Dismiss Notice
Join Physics Forums Today!
The friendliest, high quality science and math community on the planet! Everyone who loves science is here!

Slight confusion in proof of Hadamard's Lemma

  1. Feb 27, 2015 #1
    I've been reading Wald's book on General Relativity and in chapter 3 he introduces and uses the so-called Hadamard's Lemma:
    For any smooth (i.e. [itex]C^{\infty}[/itex]) function [itex]F: \mathbb{R}^{n}\rightarrow\mathbb{R}[/itex] and any [itex]a=(a^{1},\ldots,a^{n})\in\mathbb{R}^{n}[/itex] there exist [itex]C^{\infty}[/itex] functions [itex]H_{\mu}[/itex] such that [itex]\forall \; x=(x^{1},\ldots,x^{n})\in\mathbb{R}^{n}[/itex] we have [tex]F(x)=F(a)+\sum_{\mu =1}^{n}\left(x^{\mu}-a^{\mu}\right)H_{\mu}(x)[/tex]
    Furthermore, we have that [tex]H_{\mu}(a)=\frac{\partial F}{\partial x^{\mu}}\Bigg\vert_{x=a}[/tex]

    Now, I see how this can work for [itex]n=1[/itex] as it follows directly from the fundamental theorem of calculus that for [itex]F:\mathbb{R}\rightarrow\mathbb{R}[/itex] we have [tex]F(x)-F(a)=\int_{a}^{x}\frac{dF(s)}{ds}ds[/tex]
    and so, upon making the substitution [itex]s=a+t(x-a)[/itex], it follows that [tex]F(x)-F(a)=(x-a)\int_{0}^{1}\frac{dF(a+t(x-a))}{dt}dt[/tex] and so we can choose [tex]H_{1}(x)=\int_{0}^{1}\frac{dF(a+t(x-a))}{dt}dt[/tex] such that [tex]F(x)-F(a)=(x-a)H_{1}(x)[/tex]
    However, I'm unsure how to show this for general [itex]n[/itex]?! I get that one could define a function [itex]h:[0,1]\rightarrow\mathbb{R}[/itex] such that [itex]h(t)=F(a+t(x-a))[/itex], but I don't quite see how it follows that [tex] \frac{dh}{dt}=\sum_{i=1}^{n}(x^{i}-a^{i})\frac{\partial F}{\partial x^{i}}[/tex] which is the form I've seen in some proofs. My confusion arises in how do you get [itex]\frac{\partial F}{\partial x^{i}}[/itex]? Surely one would have to introduce a change of variables such that [itex]y=y(t)=a+t(x-a) [/itex], and then [tex]\frac{dF(y)}{dt}= \sum_{i=1}^{n}\frac{dy^{i}}{dt}\frac{\partial F}{\partial y^{i}}=\sum_{i=1}^{n}(x^{i}-a^{i})\frac{\partial F}{\partial y^{i}}[/tex] Or is it just that we consider [itex]F[/itex] to define a one parameter family of functions (dependent on [itex]x[/itex]), parametrised by [itex]t[/itex]?!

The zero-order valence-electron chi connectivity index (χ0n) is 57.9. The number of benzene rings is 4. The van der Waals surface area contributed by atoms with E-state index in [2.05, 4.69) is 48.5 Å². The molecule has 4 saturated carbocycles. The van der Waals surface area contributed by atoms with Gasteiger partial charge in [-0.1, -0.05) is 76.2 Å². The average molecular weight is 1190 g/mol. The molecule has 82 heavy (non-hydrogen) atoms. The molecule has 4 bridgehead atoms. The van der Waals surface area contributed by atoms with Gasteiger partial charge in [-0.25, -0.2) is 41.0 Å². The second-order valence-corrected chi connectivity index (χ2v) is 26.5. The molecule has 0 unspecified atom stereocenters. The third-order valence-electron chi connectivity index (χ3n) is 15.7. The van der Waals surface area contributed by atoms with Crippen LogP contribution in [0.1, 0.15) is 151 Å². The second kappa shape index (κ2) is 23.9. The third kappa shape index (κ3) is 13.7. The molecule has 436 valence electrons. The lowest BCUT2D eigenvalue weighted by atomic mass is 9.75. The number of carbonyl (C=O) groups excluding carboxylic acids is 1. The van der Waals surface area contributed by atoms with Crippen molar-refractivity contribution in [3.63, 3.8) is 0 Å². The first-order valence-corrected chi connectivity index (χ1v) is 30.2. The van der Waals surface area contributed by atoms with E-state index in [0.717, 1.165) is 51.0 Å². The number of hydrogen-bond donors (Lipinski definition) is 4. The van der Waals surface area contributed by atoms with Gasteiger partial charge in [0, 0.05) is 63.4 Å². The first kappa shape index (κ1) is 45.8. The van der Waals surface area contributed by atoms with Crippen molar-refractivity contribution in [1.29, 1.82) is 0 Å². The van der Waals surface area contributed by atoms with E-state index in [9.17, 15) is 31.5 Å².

Last edited: Feb 27, 2015
  2. jcsd
  3. Feb 27, 2015 #2
    Well, you could just apply the multivariable Taylor's theorem. But I'll give a hint for a direct proof:

    1) Reduce to the case ##F(0) = 0##.
    2) Define for each ##x##, the function ##h_x(t) = F(tx)##. Then ##F(x) = \int_0^1 h^\prime_x(t)dt##. I'll let you take it from here.
  4. Feb 27, 2015 #3
    I'm not sure I quite understand the second step of the process that you've given? In a proof I've seen they define [itex]h: [0,1]\rightarrow\mathbb{R}[/itex] such that [tex]t\mapsto F(a+t(x-a))[/tex] where [itex]a\in\mathbb{R}^{n}[/itex] is fixed. It then states that clearly [tex]h'(t)=\sum_{i=1}^{n}\left(x^{i}-a^{i}\right)\frac{\partial F}{\partial x^{i}}[/tex]

    I mean, I see intuitively that [itex]h[/itex] maps to a function of [itex]x=(x^{1},\ldots,x^{n})[/itex] with a fixed value of [itex]t[/itex] (a kind of scaling factor?!), but I'm struggling to rationalise it in a mathematical sense in my head.
    I may be being a little stupid, but I just don't see how the above relation follows (unless by the chain rule that I put in my first post)?! (Sorry, I seem to having a mental block over it).

    Could one just define a function [itex]x':=g(t)=a+t(x-a)[/itex] such that [itex]x'^{i}=a^{i}+t(x^{i}-a^{i})[/itex]. Then, [tex]\frac{d(F \circ g) (t)}{dt}=\frac{dF(x'(t))}{dt} \\ \qquad\qquad\quad=\sum_{i=1}^{n}\frac{\partial F}{\partial x'^{i}}\frac{dx'^{i}}{dt} =\sum_{i=1}^{n}\frac{\partial F}{\partial x'^{i}}\left(x^{i}-a^{i}\right)[/tex]
    Last edited: Feb 27, 2015
  5. Feb 27, 2015 #4
    It should just be the multivariable chain rule.
Share this great discussion with others via Reddit, Google+, Twitter, or Facebook